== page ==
Land of The Thunder Dragon

Posted: April 21, 2012 in Tourism
Tags: , , , , ,
Puntang Dechen Phodrang Dzong in Punakha, or &...

Puntang Dechen Phodrang Dzong in Punakha, or "Punakha Dzong" , Bhutan (Photo credit: Wikipedia)

The authors of this blog recently took two long-overdue vacations. Not together, you understand. We both happen to be of the conventional orientation, thank you very much. I went to Bhutan with family. And unless you failed in geography, you would know that it is a country, not a hill station in India. It’s small compared to ours, but it’s beautiful, and very very different.

The thing that any Indian is most likely to notice is that they take their laws seriously. Smoking in public is prohibited, and you wouldn’t see anyone smoking anywhere on the streets. Sticking posters here and there is also forbidden, and you do see clean walls everywhere. The political parties have to be content with small “Election Notice” boards that are erected at places. Imagine those two laws (both already in place in our country by the way) being followed in our country.

The place, as I’ve said before, is beautiful. Its cold, clean, green and peaceful, and it is kept that way. Bhutan has a near-perfect combination of majestic snow covered peaks, rivers, valleys , beautiful weather, picturesque villages and a modern, functional capital. It could have made a killing as a tourist destination. It refused and preferred to have a life of peace and quiet. Away from most of the rest of the worlds noise, pollution and so called culture. They are happy to live with their own, with just a little bit of rock music and a few foreign made SUVs thrown in.

They have a custom which I really liked at first glance, then wasn’t so sure about. Bhutanese citizens are supposed to be in their national dresses when they are working(whatever the profession is) or visiting any official places. I agree, this ensures a certain amount of dignity, but isn’t it an unnecessary enforcement too? I mean, how would we like it if we were required to put on dhoti-kurta on weekdays? Also, think about how many wardrobe malfunctions that would have caused on the Kolkata metro or a Mumbai suburban local during the average weekday rush-hour.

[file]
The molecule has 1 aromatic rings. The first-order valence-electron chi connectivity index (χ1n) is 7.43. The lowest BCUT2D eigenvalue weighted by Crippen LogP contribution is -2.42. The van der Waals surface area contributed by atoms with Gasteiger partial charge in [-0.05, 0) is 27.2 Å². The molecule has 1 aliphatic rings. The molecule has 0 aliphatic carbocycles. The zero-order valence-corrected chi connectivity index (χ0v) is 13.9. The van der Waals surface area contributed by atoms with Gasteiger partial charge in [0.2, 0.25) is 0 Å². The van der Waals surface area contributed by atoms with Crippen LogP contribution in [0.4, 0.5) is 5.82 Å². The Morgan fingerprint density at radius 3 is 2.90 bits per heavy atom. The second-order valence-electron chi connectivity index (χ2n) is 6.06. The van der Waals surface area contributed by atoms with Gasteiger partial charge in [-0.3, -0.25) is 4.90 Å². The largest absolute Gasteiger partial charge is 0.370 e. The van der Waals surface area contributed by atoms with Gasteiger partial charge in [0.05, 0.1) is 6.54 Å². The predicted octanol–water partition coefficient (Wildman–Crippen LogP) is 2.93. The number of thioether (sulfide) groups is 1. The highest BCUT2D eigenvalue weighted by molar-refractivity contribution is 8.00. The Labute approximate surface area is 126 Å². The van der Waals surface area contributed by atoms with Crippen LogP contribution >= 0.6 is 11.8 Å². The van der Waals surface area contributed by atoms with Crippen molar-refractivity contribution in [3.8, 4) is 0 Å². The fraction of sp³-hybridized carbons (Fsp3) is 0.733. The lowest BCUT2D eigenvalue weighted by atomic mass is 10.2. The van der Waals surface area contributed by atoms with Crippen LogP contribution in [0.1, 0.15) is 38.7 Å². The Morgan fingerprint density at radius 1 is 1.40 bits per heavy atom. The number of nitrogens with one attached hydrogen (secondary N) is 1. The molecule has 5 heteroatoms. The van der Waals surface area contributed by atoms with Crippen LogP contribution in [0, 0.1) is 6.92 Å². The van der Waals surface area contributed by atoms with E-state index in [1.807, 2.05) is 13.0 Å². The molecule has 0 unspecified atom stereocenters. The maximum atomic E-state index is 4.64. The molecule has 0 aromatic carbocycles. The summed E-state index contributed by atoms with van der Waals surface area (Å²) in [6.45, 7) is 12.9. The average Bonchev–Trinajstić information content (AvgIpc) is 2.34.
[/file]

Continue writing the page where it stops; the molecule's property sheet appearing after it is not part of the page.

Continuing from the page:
And finally, the question that still has me stumped is, how the heck does their economy work? They have no heavy industry, neither is the country exactly agriculture friendly. There are no gleaming office buildings. They don’t even make toothbrushes in their own country. Yes, there are a lot of handicraft shops, but they are absurdly overpriced, and the owners do not appear to be the least bit interested in making a sale. A few tourists do come to visit, but the body language of the place makes it abundantly clear that it is the tourists that are interested in the country and not vice versa. And yet, and this is what kills me, every other guy (quite a few gals too) seems to own a shiny Hyundai Tucson or a Toyota Prado. I wish……

Bhutan is a kingdom, and any local guy will tell you with evident pride and a huge grin that theirs is the “Happiest Kingdom” in the world. The reigning king, Jigme Khesar Namgyel Wangchuck, the fifth of his line, is not just popular, he is practically worshiped all over the place. You will not find a single house, hotel, shop or office building that does not have the royal couple’s picture hanging on the wall. And the people are genuinely fond of him. Apparently, he has done a lot of things for the development of his people and he has shown ample evidence of his love and devotion to his subjects. They just love him back as strongly. Brainwashed? I didn’t think so. They don’t share our disease of overexposure to media. The fit and smartly dressed cops(sigh…) also seem to have little to do except pointing bumbling tourists like us to the right directions with a smile and a lot of patience. The populace seems disciplined, sober and hard-working. And yes, one has to admit, they look happy. And this begs a question. Wouldn’t it be better to be ruled by an honest and benevolent king, instead of suffering the thousands of corrupt politicians in our glorious democracy?

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Comments
  1. Bill says:

    Reblogged this on Digital Dharma and commented:
    Extremely well-written article about Bhutan, the “Happiest Kingdom in the world.”

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